On-Line Biology Book: GLOSSARY


pacemaker.  See sinoatrial node.

Pacinian corpuscles  Sensory receptors located deep in the epidermis that detect pressure and vibration.

paleontology The study of ancient life by collection and analysis of fossils.

Paleozoic Era  The period of time beginning 570 million years ago ending 245 million years ago; falls between the Proterozoic and Mesozoic Eras and is divided into the Cambrian, Ordovician, Silurian, Devonian, Carboniferous, and Permian Periods. PICTURE

palindrome  A sequence that reads the same in either direction; in genetics, refers to an enzyme recognition sequence that reads the same on both strands of DNA.

palisade Layer of mesophyll cells in leaves that are closely placed together under the epidermal layer of the leaf. Palisade parenchyma: Columnar cells located just below the upper epidermis in leaves the cells where most of the light absorbtion in photosynthesis occurs. PICTURE 1 | PICTURE 2

palynology The study of palynomorphs and other acid-resistant microfossils usually produced by plants, protists, and fungi

palynomorph Generic term for any object a palynologist studies.

pancreas  A gland in the abdominal cavity that secretes digestive enzymes into the small intestine and also secretes the hormones insulin and glucagon into the blood, where they regulate blood glucose levels. A digestive organ that produces trypsin, chymotrypsin and other enzymes as a pancreatic juice, but which also has endocrine functions in the production of the hormones somatostatin, insulin, and glucagon.

pancreatic islets  Clusters of endocrine cells in the pancreas that secrete insulin and glucagon; also known as islets of Langerhans.

Pangaea The name proposed by German meteorologist Alfred Wegener for a supercontinent that existed at the end of the Paleozoic Era and consisted of all the Earth's landmasses.

parallel evolution  The development of similar characteristics in organisms that are not closely related (not part of a monophyletic group) due to adaptation to similar environments and/or strategies of life.

parasites  Organisms that live in, with, or on another organism. The parasites beneÞt from the association without contributing to the host, usually they cause some harm to the host.

parasitism  A form of symbiosis in which the population of one species beneÞts at the expense of the population of another species; similar to predation, but differs in that parasites act more slowly than predators and do not always kill the host. A type of symbiosis in which one organism benefits at the expense of the other, for example the influenza virus is a parasite on its human host. Viruses, are obligate intracellular parasites.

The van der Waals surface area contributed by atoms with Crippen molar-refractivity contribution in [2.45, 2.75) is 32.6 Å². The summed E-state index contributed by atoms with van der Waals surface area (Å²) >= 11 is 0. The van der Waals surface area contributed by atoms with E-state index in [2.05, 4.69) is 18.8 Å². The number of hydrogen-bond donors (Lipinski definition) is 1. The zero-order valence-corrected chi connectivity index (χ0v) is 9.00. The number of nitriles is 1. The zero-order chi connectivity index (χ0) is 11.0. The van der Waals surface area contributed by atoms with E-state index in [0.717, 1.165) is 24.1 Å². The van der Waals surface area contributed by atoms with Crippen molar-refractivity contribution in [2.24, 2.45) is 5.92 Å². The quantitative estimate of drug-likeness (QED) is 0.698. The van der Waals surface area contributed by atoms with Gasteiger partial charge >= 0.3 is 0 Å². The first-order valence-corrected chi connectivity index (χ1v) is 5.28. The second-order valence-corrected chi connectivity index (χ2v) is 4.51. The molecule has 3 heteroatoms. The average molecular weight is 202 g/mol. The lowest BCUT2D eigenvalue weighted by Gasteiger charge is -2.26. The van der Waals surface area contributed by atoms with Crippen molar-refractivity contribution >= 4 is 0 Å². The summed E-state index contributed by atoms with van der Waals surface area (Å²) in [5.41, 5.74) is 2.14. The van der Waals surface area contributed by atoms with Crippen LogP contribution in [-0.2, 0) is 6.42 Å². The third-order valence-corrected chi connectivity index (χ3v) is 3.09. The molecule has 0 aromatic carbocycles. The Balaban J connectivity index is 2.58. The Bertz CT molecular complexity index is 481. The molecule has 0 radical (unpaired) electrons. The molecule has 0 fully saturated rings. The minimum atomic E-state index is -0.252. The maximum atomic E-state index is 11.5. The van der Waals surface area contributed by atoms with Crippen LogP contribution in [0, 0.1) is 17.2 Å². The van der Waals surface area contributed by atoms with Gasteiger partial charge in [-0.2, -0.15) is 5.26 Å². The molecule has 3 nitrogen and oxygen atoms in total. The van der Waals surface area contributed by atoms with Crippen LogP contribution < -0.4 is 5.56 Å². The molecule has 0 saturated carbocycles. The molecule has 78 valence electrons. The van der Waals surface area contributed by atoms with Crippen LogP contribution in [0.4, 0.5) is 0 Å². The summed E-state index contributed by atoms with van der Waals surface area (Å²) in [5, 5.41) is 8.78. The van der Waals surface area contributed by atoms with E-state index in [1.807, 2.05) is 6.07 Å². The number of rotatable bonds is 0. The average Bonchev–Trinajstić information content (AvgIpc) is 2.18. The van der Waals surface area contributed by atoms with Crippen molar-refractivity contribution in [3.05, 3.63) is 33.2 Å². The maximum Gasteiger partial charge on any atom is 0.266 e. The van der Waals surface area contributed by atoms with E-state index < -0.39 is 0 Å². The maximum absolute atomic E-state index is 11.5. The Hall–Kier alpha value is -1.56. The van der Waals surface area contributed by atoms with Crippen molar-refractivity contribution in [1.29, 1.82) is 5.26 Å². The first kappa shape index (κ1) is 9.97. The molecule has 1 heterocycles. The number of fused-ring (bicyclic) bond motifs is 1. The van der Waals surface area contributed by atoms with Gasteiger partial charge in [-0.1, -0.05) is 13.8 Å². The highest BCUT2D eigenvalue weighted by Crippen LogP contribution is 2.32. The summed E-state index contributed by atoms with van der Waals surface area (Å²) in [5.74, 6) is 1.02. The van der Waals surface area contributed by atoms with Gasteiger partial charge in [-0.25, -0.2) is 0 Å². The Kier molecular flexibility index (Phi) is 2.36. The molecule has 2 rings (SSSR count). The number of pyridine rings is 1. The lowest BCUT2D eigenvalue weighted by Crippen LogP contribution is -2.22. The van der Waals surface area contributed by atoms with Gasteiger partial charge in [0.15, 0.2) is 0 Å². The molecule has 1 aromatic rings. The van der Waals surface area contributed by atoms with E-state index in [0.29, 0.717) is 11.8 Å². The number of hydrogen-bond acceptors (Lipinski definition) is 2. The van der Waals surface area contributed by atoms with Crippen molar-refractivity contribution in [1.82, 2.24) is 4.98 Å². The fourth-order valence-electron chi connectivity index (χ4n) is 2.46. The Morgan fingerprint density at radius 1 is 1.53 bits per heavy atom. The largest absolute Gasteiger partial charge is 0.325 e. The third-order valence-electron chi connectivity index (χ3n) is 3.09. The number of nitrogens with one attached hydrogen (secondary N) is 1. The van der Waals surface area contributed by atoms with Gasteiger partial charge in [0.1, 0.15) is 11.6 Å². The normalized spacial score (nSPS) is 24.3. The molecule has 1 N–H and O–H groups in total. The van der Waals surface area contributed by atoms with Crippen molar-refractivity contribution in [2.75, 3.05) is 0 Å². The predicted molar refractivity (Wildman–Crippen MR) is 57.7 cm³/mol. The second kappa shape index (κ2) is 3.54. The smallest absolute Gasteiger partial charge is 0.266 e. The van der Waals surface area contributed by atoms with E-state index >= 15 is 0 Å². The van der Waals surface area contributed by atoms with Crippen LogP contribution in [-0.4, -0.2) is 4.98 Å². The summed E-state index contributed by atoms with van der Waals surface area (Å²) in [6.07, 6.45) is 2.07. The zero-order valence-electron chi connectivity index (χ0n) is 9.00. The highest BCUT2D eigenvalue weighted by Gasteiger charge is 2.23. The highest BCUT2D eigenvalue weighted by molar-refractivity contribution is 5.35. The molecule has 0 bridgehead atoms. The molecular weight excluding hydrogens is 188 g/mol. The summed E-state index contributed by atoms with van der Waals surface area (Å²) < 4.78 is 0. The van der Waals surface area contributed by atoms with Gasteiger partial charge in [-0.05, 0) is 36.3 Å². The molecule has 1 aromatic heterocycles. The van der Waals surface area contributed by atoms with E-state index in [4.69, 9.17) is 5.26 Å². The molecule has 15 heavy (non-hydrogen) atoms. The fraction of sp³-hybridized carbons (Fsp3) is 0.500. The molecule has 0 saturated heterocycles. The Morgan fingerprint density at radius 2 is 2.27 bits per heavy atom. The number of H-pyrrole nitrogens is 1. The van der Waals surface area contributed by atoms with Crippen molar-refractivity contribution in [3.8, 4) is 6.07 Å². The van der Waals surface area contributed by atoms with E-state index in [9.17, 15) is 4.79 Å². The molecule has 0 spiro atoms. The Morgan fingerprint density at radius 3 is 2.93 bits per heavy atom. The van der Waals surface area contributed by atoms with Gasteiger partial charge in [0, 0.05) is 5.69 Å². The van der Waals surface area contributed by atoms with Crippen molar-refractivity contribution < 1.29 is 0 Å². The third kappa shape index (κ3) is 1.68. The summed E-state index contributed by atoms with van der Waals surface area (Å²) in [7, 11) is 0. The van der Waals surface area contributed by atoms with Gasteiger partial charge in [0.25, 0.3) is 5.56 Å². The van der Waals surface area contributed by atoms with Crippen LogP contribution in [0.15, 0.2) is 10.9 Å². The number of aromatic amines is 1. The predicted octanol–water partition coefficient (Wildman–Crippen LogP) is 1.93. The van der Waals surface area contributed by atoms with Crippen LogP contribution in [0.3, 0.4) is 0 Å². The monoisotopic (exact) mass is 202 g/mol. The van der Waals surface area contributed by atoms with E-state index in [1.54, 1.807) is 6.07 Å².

parasympathetic system  The subdivision of the autonomic nervous system that reverses the effects of the sympathetic nervous system. Part of the autonomic nervous system that controls heartbeat, respiration and other vital functions.

parenchyma  One of the three major cell types in plants. Parenchyma cells have thin, usually multisided walls, are unspecialized but carry on photosynthesis and cellular respiration and can store food; form the bulk of the plant body; found in the þeshy tissue of fruits and seeds, photosynthetic cells of leaves, and the vascular system. Generalized plant cells whose numerous functions include photosynthesis, storage, bulk of herbaceous stem tissues, lateral transport in woody stems. Parenchyma are variously shaped but are characterized by thin walls and remain alive at functional maturity. PICTURE

parietal lobe  The lobe of the cerebral cortex that lies at the top of the brain; processes information about touch, taste, pressure, pain, and heat and cold. PICTURE

passive transport  Diffusion across a plasma membrane in which the cell expends no energy.

pectin  A substance in the middle lamella that cements adjoining plant cells together.

pectoral girdle  In humans, the bony arch by which the arms are attached to the rest of the skeleton; composed of the clavicle and scapula. PICTURE

pedigree analysis  A type of genetic analysis in which a trait is traced through several generations of a family to determine how the trait is inherited. The information is displayed in a pedigree chart using standard symbols.

pelagic zone  One of the two basic subdivisions of the marine biome; consists of the water above the sea þoor and its organisms.

pelvic girdle  In humans, the bony arch by which the legs are attached to the rest of the skeleton; composed of the two hipbones. PICTURE

pelvis  The hollow cavity formed by the two hipbones. PICTURE

penicillin The first of the so-called wonder drugs; discovered by Sir Alexander Fleming.

pepsin  An enzyme produced from pepsinogen that initiates protein digestion by breaking down protein into large peptide fragments. An enzyme, produced by the stomach, that chemically breaks down peptide bonds in polypeptides and proteins.

pepsinogen  An inactive form of pepsin; synthesized and stored in cells lining the gastric pits of the stomach.

peptic ulcer  Damage to the epithelial layer of the stomach lining; generally caused by bacterial infection.

peptide bond  A covalent bond that links two amino acids together to form a polypeptide chain. A covalent bond between the amine end of one amino acid and the acid end of another amino acid. PICTURE

peptides  Short chains of amino acids.

perichondrium  A layer of connective tissue that forms around the cartilage during bone formation. Cells in the perichondrium lay down a peripheral layer that develops into compact bone.

perennials Plants that persist in the environment for more than one year (as in the case of annuals).